A standard data extraction form was used to code study variables and effect sizes. Any of the following statistics were extracted for effect-size data: odds ratios (ORs), correlations, χ2 statistics, and P values. In the case that a study stratified results by context (sent or a mix of sent and received), the present analysis prioritized associations based on sent over other types of messages, because (1) only 5 included studies assessed other sexting types in isolation9,26-29 and thus there were insufficient data to conduct moderator analyses based on the type of sexting behaviors; and (2) an individual may receive a sext without wanting one; therefore, sending sexts is seen as more conceptually related to taking a risk than receiving a sext. In terms of the content of sexting, we prioritized images or videos over text message, because picture and video sexts may have more punitive and negative social consequences for adolescents compared with word-only texts. We also extracted child age and sex (percent of the sample who were female), as well as publication date, to determine if these potential moderators explained between-study variability. When there were multiple publications based on 1 data set, each data set was only represented once by selecting the study with the largest sample size and most comprehensive data extraction information.
Each study underwent a methods appraisal to ensure quality and validity of included findings. A 9-point assessment scale, developed based on previous meta-analyses,30-32 was used to evaluate studies. Each criterion was given a score of 0 (No) or 1 (Yes), and scores were summed for a total quality score out of a possible 9, with higher scores indicating better quality (eTable 2 in the Supplement). Consistent with previous research, scores of 1 to 2 were considered low quality, 3 to 5 were of moderate quality, and 6 to 9 were high-quality studies.3,33 Low-quality studies were eliminated from analyses.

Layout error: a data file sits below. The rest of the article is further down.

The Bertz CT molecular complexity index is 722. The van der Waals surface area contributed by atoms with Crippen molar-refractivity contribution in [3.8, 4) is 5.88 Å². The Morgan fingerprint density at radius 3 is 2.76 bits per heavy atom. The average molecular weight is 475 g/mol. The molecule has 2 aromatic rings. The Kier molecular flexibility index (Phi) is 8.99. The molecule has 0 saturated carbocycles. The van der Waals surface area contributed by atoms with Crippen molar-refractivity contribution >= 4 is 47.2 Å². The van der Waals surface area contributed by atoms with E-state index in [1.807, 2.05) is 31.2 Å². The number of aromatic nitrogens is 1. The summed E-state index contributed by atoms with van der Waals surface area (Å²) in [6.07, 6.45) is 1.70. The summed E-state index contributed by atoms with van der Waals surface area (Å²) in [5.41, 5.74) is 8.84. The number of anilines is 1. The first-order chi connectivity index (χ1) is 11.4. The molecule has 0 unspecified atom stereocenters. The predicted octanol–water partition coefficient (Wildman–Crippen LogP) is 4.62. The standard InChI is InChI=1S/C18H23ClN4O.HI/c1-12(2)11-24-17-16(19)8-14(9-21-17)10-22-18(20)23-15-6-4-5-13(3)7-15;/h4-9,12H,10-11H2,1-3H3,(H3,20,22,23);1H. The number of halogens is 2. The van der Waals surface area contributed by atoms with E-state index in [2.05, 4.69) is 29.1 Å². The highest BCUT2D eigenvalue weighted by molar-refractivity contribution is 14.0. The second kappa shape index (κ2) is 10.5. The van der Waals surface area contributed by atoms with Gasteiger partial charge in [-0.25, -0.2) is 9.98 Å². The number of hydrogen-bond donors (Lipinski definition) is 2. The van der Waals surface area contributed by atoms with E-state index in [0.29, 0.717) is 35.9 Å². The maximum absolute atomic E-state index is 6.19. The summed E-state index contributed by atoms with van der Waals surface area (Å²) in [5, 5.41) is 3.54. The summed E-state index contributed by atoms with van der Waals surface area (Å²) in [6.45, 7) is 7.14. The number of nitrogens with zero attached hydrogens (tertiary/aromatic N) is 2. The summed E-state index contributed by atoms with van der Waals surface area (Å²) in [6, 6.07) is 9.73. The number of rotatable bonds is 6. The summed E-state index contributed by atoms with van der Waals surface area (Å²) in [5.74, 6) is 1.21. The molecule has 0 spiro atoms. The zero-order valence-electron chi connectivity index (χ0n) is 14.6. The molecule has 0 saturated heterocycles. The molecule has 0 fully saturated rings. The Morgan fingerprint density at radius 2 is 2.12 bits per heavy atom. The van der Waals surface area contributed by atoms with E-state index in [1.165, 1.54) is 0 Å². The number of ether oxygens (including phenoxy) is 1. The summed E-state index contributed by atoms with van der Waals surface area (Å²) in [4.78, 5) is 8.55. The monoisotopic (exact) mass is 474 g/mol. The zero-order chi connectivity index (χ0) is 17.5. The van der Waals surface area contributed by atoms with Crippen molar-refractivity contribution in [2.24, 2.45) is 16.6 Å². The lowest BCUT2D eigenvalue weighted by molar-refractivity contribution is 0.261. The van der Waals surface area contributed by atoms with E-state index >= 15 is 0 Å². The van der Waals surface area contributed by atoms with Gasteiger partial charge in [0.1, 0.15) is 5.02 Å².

Analyses were conducted using Comprehensive Meta-Analysis software version 3.0 (Biostat).34 All study effect sizes were transformed into ORs with 95% CIs. Operating on the assumption that all studies possess unique population parameters, effect-size calculations were based on random-effects modeling using the DerSimonian and Laird estimator.34 Between-study heterogeneity was analyzed using Q and I2 statistics. The Q statistic indicates whether study variability is greater than sampling error; if significant, moderator variables should be examined. The I2 statistic describes the proportion of variation across studies owing to heterogeneity, as opposed to chance, with values of 75% or greater indicating high heterogeneity (75%).35 Random-effects meta-regressions were conducted to assess continuous moderators and their potential association with study variability. Egger test36 and review of forest plots were used to assess publication bias.